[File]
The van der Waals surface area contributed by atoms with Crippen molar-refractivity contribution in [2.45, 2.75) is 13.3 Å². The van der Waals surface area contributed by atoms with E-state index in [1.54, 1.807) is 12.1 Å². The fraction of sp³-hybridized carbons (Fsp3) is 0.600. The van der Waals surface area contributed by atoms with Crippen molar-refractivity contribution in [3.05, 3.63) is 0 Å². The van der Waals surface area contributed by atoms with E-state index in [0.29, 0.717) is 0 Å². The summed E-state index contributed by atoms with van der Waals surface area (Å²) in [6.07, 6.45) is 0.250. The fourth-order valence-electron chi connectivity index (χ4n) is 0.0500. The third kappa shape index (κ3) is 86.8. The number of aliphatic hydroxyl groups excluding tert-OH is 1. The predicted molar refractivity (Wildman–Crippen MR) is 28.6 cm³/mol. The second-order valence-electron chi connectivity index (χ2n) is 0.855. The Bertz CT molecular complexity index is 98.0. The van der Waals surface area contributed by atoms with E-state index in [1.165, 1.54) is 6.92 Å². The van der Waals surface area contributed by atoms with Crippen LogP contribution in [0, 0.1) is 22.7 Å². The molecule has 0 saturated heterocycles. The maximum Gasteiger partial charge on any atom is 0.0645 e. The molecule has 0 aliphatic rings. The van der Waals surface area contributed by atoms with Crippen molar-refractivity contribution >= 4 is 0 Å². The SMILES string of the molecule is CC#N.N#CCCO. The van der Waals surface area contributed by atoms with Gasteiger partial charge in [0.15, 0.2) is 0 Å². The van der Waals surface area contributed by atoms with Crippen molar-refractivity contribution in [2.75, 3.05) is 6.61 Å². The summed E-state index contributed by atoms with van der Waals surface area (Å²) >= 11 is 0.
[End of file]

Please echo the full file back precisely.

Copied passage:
The van der Waals surface area contributed by atoms with Crippen molar-refractivity contribution in [2.45, 2.75) is 13.3 Å². The van der Waals surface area contributed by atoms with E-state index in [1.54, 1.807) is 12.1 Å². The fraction of sp³-hybridized carbons (Fsp3) is 0.600. The van der Waals surface area contributed by atoms with Crippen molar-refractivity contribution in [3.05, 3.63) is 0 Å². The van der Waals surface area contributed by atoms with E-state index in [0.29, 0.717) is 0 Å². The summed E-state index contributed by atoms with van der Waals surface area (Å²) in [6.07, 6.45) is 0.250. The fourth-order valence-electron chi connectivity index (χ4n) is 0.0500. The third kappa shape index (κ3) is 86.8. The number of aliphatic hydroxyl groups excluding tert-OH is 1. The predicted molar refractivity (Wildman–Crippen MR) is 28.6 cm³/mol. The second-order valence-electron chi connectivity index (χ2n) is 0.855. The Bertz CT molecular complexity index is 98.0. The van der Waals surface area contributed by atoms with E-state index in [1.165, 1.54) is 6.92 Å². The van der Waals surface area contributed by atoms with Crippen LogP contribution in [0, 0.1) is 22.7 Å². The molecule has 0 saturated heterocycles. The maximum Gasteiger partial charge on any atom is 0.0645 e. The molecule has 0 aliphatic rings. The van der Waals surface area contributed by atoms with Crippen molar-refractivity contribution >= 4 is 0 Å². The SMILES string of the molecule is CC#N.N#CCCO. The van der Waals surface area contributed by atoms with Gasteiger partial charge in [0.15, 0.2) is 0 Å². The van der Waals surface area contributed by atoms with Crippen molar-refractivity contribution in [2.75, 3.05) is 6.61 Å². The summed E-state index contributed by atoms with van der Waals surface area (Å²) >= 11 is 0.